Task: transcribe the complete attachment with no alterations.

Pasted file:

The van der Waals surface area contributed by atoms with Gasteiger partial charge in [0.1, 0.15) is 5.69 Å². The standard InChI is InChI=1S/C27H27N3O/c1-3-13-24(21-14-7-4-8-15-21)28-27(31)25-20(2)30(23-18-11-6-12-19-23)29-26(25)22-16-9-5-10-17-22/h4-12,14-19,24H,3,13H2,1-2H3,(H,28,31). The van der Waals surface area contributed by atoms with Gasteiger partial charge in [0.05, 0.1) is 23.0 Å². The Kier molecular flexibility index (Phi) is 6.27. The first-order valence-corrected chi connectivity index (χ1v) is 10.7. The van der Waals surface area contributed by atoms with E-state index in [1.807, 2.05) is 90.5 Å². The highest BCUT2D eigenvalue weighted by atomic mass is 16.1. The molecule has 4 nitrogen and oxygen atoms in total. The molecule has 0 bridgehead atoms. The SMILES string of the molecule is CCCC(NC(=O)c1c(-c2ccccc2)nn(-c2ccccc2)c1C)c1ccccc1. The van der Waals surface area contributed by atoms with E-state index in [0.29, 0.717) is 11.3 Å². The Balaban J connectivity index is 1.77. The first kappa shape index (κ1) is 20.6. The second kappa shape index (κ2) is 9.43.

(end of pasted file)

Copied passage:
The van der Waals surface area contributed by atoms with Gasteiger partial charge in [0.1, 0.15) is 5.69 Å². The standard InChI is InChI=1S/C27H27N3O/c1-3-13-24(21-14-7-4-8-15-21)28-27(31)25-20(2)30(23-18-11-6-12-19-23)29-26(25)22-16-9-5-10-17-22/h4-12,14-19,24H,3,13H2,1-2H3,(H,28,31). The van der Waals surface area contributed by atoms with Gasteiger partial charge in [0.05, 0.1) is 23.0 Å². The Kier molecular flexibility index (Phi) is 6.27. The first-order valence-corrected chi connectivity index (χ1v) is 10.7. The van der Waals surface area contributed by atoms with E-state index in [1.807, 2.05) is 90.5 Å². The highest BCUT2D eigenvalue weighted by atomic mass is 16.1. The molecule has 4 nitrogen and oxygen atoms in total. The molecule has 0 bridgehead atoms. The SMILES string of the molecule is CCCC(NC(=O)c1c(-c2ccccc2)nn(-c2ccccc2)c1C)c1ccccc1. The van der Waals surface area contributed by atoms with E-state index in [0.29, 0.717) is 11.3 Å². The Balaban J connectivity index is 1.77. The first kappa shape index (κ1) is 20.6. The second kappa shape index (κ2) is 9.43.